Authenticity & professionalism
Authors have responsibilities as detailed below.
Gather and interpret data in an honest way: Editors, reviewers, readers and publishers have the right to assume that submitted (and published) manuscripts do not contain scientific dishonesty and/or fraud comprising among others fictitious or manipulated data, plagiarised material (either from the previous work of the authors or that of other persons), reference omissions, false priority statements, 'hidden' multiple publication of the same data and incorrect authorship. Authors must not breach any copyright.
When reproducing figures and/or schemes from previous publications, it is the author's responsibility to seek appropriate permission from the relevant publishers.
Present a concise and accurate report of their research and an objective discussion of its significance.
Give due recognition to published work relating to their submitted manuscript by way of correct reference and citation: All sources should be disclosed, and if a significant amount of other people's material is to be used, permission must be sought by the author in accordance with copyright law. An author should not use privately obtained information (for example, information obtained through conversation), or information obtained through the performance of a confidential service (for example, the reviewing of a manuscript), without permission from the person from whom the information originated.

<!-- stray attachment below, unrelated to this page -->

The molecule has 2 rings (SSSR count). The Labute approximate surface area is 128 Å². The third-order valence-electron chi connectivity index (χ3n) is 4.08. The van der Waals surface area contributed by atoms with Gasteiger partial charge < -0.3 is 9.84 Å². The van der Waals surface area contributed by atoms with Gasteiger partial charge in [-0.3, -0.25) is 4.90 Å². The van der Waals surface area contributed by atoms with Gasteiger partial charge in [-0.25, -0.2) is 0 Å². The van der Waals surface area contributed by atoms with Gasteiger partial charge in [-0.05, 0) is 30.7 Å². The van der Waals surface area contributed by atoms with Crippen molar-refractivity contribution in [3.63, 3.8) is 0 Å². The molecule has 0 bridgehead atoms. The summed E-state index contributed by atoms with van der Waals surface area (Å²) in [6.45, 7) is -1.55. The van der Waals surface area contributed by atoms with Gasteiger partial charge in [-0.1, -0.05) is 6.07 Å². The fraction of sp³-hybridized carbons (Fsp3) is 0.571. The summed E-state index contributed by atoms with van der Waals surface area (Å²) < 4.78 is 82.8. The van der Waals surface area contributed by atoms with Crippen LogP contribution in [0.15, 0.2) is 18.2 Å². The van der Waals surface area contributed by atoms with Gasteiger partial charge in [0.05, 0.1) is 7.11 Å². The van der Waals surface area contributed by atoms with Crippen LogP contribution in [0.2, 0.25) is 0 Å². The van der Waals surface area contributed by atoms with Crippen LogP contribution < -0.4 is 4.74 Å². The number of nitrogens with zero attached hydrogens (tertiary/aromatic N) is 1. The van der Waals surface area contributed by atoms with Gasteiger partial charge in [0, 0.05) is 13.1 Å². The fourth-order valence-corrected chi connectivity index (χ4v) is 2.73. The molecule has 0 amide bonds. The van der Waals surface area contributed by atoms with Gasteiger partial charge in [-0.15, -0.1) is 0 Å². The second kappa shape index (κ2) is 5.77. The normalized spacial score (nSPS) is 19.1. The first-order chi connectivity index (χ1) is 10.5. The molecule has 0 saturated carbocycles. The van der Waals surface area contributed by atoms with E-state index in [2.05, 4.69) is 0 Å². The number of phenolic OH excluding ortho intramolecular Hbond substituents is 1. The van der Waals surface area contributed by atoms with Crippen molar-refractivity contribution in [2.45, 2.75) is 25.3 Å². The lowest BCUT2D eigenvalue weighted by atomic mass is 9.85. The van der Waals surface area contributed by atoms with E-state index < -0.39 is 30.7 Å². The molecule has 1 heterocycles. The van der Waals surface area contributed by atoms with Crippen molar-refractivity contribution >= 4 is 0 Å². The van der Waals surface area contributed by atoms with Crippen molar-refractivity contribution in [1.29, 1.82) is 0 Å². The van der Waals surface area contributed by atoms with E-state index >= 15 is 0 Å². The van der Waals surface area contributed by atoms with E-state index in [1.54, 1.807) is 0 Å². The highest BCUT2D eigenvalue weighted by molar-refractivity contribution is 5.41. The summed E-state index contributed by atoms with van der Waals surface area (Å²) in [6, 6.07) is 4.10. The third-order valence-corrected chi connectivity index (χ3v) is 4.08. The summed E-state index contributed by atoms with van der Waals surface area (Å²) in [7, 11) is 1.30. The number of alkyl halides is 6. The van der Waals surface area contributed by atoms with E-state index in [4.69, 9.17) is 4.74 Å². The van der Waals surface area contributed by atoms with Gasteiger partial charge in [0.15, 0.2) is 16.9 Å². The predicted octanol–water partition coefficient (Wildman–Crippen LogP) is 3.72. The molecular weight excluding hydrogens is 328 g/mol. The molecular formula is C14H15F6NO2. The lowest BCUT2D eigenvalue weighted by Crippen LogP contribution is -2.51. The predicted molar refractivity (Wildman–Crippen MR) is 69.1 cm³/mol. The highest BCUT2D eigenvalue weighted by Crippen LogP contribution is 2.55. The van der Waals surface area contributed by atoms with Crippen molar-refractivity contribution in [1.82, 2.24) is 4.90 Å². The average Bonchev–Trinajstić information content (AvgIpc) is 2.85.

Declare all sources of funding for the work in the manuscript, and also to declare any conflict of interest.
Identify clearly in the manuscript any unusual hazards inherent in the use of chemicals, procedures or equipment in the investigation.
Ensure that their submitted articles contain no personal criticism of other scientists; however, criticism of the work of another scientist may be justified; an article may not contain any defamatory or otherwise actionable material.